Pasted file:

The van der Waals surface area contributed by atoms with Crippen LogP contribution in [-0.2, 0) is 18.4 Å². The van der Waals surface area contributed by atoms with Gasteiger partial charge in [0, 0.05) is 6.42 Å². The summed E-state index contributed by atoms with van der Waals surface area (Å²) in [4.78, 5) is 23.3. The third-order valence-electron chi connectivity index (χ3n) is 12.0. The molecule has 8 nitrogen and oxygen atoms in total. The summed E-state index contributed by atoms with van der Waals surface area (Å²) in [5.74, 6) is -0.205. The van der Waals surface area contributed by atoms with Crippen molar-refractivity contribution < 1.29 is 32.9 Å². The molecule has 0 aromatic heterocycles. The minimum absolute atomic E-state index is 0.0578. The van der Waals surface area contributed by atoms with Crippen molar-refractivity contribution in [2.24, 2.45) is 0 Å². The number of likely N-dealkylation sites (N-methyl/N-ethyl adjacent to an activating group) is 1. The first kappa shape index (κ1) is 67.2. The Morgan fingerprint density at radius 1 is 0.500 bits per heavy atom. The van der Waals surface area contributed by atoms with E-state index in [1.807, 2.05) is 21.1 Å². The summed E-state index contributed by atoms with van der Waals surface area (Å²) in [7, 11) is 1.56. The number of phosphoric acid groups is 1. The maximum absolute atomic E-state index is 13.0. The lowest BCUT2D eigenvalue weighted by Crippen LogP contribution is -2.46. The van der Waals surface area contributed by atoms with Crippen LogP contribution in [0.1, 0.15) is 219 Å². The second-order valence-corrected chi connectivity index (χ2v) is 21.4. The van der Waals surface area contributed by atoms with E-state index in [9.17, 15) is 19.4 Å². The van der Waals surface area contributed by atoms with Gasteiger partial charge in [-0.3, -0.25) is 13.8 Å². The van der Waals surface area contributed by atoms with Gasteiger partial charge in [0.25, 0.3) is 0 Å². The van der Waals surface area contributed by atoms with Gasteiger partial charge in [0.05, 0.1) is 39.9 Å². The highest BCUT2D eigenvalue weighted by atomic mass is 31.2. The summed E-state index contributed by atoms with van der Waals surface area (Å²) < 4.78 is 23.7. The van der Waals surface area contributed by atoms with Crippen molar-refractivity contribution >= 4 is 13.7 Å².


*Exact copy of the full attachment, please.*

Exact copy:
The van der Waals surface area contributed by atoms with Crippen LogP contribution in [-0.2, 0) is 18.4 Å². The van der Waals surface area contributed by atoms with Gasteiger partial charge in [0, 0.05) is 6.42 Å². The summed E-state index contributed by atoms with van der Waals surface area (Å²) in [4.78, 5) is 23.3. The third-order valence-electron chi connectivity index (χ3n) is 12.0. The molecule has 8 nitrogen and oxygen atoms in total. The summed E-state index contributed by atoms with van der Waals surface area (Å²) in [5.74, 6) is -0.205. The van der Waals surface area contributed by atoms with Crippen molar-refractivity contribution < 1.29 is 32.9 Å². The molecule has 0 aromatic heterocycles. The minimum absolute atomic E-state index is 0.0578. The van der Waals surface area contributed by atoms with Crippen molar-refractivity contribution in [2.24, 2.45) is 0 Å². The number of likely N-dealkylation sites (N-methyl/N-ethyl adjacent to an activating group) is 1. The first kappa shape index (κ1) is 67.2. The Morgan fingerprint density at radius 1 is 0.500 bits per heavy atom. The van der Waals surface area contributed by atoms with E-state index in [1.807, 2.05) is 21.1 Å². The summed E-state index contributed by atoms with van der Waals surface area (Å²) in [7, 11) is 1.56. The number of phosphoric acid groups is 1. The maximum absolute atomic E-state index is 13.0. The lowest BCUT2D eigenvalue weighted by Crippen LogP contribution is -2.46. The van der Waals surface area contributed by atoms with Crippen LogP contribution in [0.1, 0.15) is 219 Å². The second-order valence-corrected chi connectivity index (χ2v) is 21.4. The van der Waals surface area contributed by atoms with E-state index in [9.17, 15) is 19.4 Å². The van der Waals surface area contributed by atoms with Gasteiger partial charge in [-0.3, -0.25) is 13.8 Å². The van der Waals surface area contributed by atoms with Gasteiger partial charge in [0.25, 0.3) is 0 Å². The van der Waals surface area contributed by atoms with Gasteiger partial charge in [0.05, 0.1) is 39.9 Å². The highest BCUT2D eigenvalue weighted by atomic mass is 31.2. The summed E-state index contributed by atoms with van der Waals surface area (Å²) < 4.78 is 23.7. The van der Waals surface area contributed by atoms with Crippen molar-refractivity contribution >= 4 is 13.7 Å².